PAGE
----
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UM system names chief diversity officer

New UM diversity officer Kevin McDonald
University of Missouri

The new diversity officer at the University of Missouri will be working at the system level, but that doesn’t mean he plans to remain aloof from students, faculty and staff at the four campuses.

“I love working with students, and I love working with faculty and staff,” Kevin McDonald said Wednesday after the university announced that he would be the system's first chief diversity, equity and inclusion officer. "I'm hoping I can build relationships on all four campuses that will allow me at some level to stay connected in ways that the chief diversity officers on those respective campuses feel support their efforts."

McDonald's position is part of the university's response to protests in Columbia that led to the departure of system president Tim Wolfe and R. Bowen Loftin, the chancellor of the Columbia campus. Students were upset at the way the university's administration had handled racially-charged incidents.

In addition to hiring McDonald, who starts his new role June 1 and will make $235,000, the university's Board of Curators pledged to fill similar roles on the St. Louis, Columbia, Kansas City and Rolla campuses; recruit and retain a more diverse staff; review policies on staff and student conduct; and boost support for those on campus who have experienced discrimination. 

The curators also named as interim president Michael Middleton, a deputy chancellor emeritus at Mizzou with a long history of dealing with issues involving African-American students.

In announcing McDonald’s appointment, Middleton said the system “will benefit immensely from [McDonald's] experience as he plans to foster more inclusive campus environments that embody a true culture of respect.”

Though each campus has its own diversity officer, McDonald said some uniformity is also important.

“Some of these issues are universal and warrant a universal approach, he said. "Identifying resources to address that, both on those respective campuses or in a way that crosses the campuses, I think will be helpful, particularly from a central location.”

Since 2010, McDonald has been vice president and associate provost for diversity and inclusion at Rochester Institute of Technology. Before that, he served in a similar post at Virginia Tech. Though his experience is at a campus level, he said he can apply it across an entire system. 

One of McDonald's initiatives in Rochester was titled MOCHA – Men of Color, Honor and Ambition -- which was designed to foster leadership among male undergraduate students. He hopes to get involved in similar projects in Missouri.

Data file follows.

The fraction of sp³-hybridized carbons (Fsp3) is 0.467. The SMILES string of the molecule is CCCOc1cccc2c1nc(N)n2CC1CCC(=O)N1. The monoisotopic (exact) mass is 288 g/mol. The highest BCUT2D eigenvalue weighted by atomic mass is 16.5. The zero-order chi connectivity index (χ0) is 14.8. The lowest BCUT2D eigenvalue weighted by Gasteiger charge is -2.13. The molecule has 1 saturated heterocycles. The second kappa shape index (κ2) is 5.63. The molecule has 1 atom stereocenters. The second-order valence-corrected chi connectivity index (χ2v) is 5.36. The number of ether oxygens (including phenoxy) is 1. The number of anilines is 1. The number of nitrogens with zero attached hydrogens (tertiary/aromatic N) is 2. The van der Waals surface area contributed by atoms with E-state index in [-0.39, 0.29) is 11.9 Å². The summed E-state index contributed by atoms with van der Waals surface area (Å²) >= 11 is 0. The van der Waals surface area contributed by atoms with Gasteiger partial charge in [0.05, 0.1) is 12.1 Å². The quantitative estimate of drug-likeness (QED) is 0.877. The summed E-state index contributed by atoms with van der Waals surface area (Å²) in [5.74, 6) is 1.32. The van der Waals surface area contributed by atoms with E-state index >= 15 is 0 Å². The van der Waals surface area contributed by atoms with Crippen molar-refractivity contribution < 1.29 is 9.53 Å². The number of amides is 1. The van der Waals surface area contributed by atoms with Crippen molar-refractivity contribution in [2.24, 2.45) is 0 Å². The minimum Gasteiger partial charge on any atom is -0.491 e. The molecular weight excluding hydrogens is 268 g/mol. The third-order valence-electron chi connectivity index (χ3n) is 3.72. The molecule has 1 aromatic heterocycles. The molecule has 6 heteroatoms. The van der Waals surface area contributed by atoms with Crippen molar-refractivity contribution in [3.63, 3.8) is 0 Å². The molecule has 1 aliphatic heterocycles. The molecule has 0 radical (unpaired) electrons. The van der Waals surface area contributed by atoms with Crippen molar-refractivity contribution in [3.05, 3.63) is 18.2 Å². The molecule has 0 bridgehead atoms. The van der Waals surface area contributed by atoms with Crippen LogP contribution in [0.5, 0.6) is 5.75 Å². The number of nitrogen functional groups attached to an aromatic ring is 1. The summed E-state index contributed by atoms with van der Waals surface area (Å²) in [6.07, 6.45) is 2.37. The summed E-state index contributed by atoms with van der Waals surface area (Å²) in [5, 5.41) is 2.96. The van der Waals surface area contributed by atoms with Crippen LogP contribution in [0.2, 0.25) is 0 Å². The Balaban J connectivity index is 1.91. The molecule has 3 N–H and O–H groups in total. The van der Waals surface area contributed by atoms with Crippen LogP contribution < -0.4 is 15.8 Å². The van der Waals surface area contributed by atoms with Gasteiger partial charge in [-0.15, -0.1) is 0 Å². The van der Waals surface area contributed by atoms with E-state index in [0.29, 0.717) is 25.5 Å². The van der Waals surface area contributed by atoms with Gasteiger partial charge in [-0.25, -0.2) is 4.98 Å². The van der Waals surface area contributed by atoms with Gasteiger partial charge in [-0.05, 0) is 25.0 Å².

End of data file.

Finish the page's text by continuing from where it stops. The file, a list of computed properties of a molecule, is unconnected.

“I am so hopeful that I will be able to work in ways that will allow me to stay connected in ways that are deemed appropriate," he said.

McDonald said he is prepared to work with all stakeholders, including faculty, staff, students, alumni and the community, to improve diversity across the UM system.

"They come with their own particular interests,” McDonald said. “They cross constituencies. But my job is going to be really engaging them at a level that is appropriate and try to build credibility and strong relationships, then identify some particular avenues to pursue that are well-resourced, to impact some of the issues of the day.”

The university is getting its search for a permanent president started, with listening sessions set for each of the four campuses next month. The St. Louis session is April 4 from 3:30 to 5 p.m. at the Millennium Student Center.

The University of Missouri’s Board of Curators holds the license for St. Louis Public Radio.

Follow Dale on Twitter: @dalesinger

Dale Singer began his career in professional journalism in 1969 by talking his way into a summer vacation replacement job at the now-defunct United Press International bureau in St. Louis; he later joined UPI full-time in 1972. Eight years later, he moved to the Post-Dispatch, where for the next 28-plus years he was a business reporter and editor, a Metro reporter specializing in education, assistant editor of the Editorial Page for 10 years and finally news editor of the newspaper's website. In September of 2008, he joined the staff of the Beacon, where he reported primarily on education. In addition to practicing journalism, Dale has been an adjunct professor at University College at Washington U. He and his wife live in west St. Louis County with their spoiled Bichon, Teddy. They have two adult daughters, who have followed them into the word business as a communications manager and a website editor, and three grandchildren. Dale reported for St. Louis Public Radio from 2013 to 2016.

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